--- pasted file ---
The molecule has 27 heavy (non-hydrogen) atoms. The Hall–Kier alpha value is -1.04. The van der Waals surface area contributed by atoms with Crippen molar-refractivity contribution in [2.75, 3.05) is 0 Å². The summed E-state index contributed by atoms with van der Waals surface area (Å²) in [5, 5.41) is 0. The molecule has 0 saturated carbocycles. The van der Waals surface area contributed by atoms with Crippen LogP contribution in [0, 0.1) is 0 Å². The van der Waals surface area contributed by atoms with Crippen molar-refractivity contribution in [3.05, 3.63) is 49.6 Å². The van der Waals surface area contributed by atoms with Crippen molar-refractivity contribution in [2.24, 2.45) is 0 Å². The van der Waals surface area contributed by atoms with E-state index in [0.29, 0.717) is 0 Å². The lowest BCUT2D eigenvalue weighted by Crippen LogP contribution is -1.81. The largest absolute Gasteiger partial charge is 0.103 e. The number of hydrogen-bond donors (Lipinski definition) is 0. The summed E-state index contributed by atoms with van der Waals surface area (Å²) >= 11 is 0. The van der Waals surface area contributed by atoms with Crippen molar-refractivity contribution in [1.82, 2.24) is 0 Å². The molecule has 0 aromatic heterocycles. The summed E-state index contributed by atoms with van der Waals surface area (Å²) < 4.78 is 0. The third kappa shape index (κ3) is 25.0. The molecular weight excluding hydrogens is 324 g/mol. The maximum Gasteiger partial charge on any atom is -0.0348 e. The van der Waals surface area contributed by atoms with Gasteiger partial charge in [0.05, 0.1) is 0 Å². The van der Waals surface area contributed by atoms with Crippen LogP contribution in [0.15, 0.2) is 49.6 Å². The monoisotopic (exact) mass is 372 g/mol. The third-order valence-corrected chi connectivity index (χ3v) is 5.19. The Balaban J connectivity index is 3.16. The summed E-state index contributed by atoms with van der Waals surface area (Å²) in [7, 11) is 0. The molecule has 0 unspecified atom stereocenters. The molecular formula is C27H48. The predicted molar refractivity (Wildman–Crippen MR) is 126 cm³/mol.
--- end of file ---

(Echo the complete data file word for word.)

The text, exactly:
The molecule has 27 heavy (non-hydrogen) atoms. The Hall–Kier alpha value is -1.04. The van der Waals surface area contributed by atoms with Crippen molar-refractivity contribution in [2.75, 3.05) is 0 Å². The summed E-state index contributed by atoms with van der Waals surface area (Å²) in [5, 5.41) is 0. The molecule has 0 saturated carbocycles. The van der Waals surface area contributed by atoms with Crippen LogP contribution in [0, 0.1) is 0 Å². The van der Waals surface area contributed by atoms with Crippen molar-refractivity contribution in [3.05, 3.63) is 49.6 Å². The van der Waals surface area contributed by atoms with Crippen molar-refractivity contribution in [2.24, 2.45) is 0 Å². The van der Waals surface area contributed by atoms with E-state index in [0.29, 0.717) is 0 Å². The lowest BCUT2D eigenvalue weighted by Crippen LogP contribution is -1.81. The largest absolute Gasteiger partial charge is 0.103 e. The number of hydrogen-bond donors (Lipinski definition) is 0. The summed E-state index contributed by atoms with van der Waals surface area (Å²) >= 11 is 0. The van der Waals surface area contributed by atoms with Crippen molar-refractivity contribution in [1.82, 2.24) is 0 Å². The molecule has 0 aromatic heterocycles. The summed E-state index contributed by atoms with van der Waals surface area (Å²) < 4.78 is 0. The third kappa shape index (κ3) is 25.0. The molecular weight excluding hydrogens is 324 g/mol. The maximum Gasteiger partial charge on any atom is -0.0348 e. The van der Waals surface area contributed by atoms with Gasteiger partial charge in [0.05, 0.1) is 0 Å². The van der Waals surface area contributed by atoms with Crippen LogP contribution in [0.15, 0.2) is 49.6 Å². The monoisotopic (exact) mass is 372 g/mol. The third-order valence-corrected chi connectivity index (χ3v) is 5.19. The Balaban J connectivity index is 3.16. The summed E-state index contributed by atoms with van der Waals surface area (Å²) in [7, 11) is 0. The molecule has 0 unspecified atom stereocenters. The molecular formula is C27H48. The predicted molar refractivity (Wildman–Crippen MR) is 126 cm³/mol.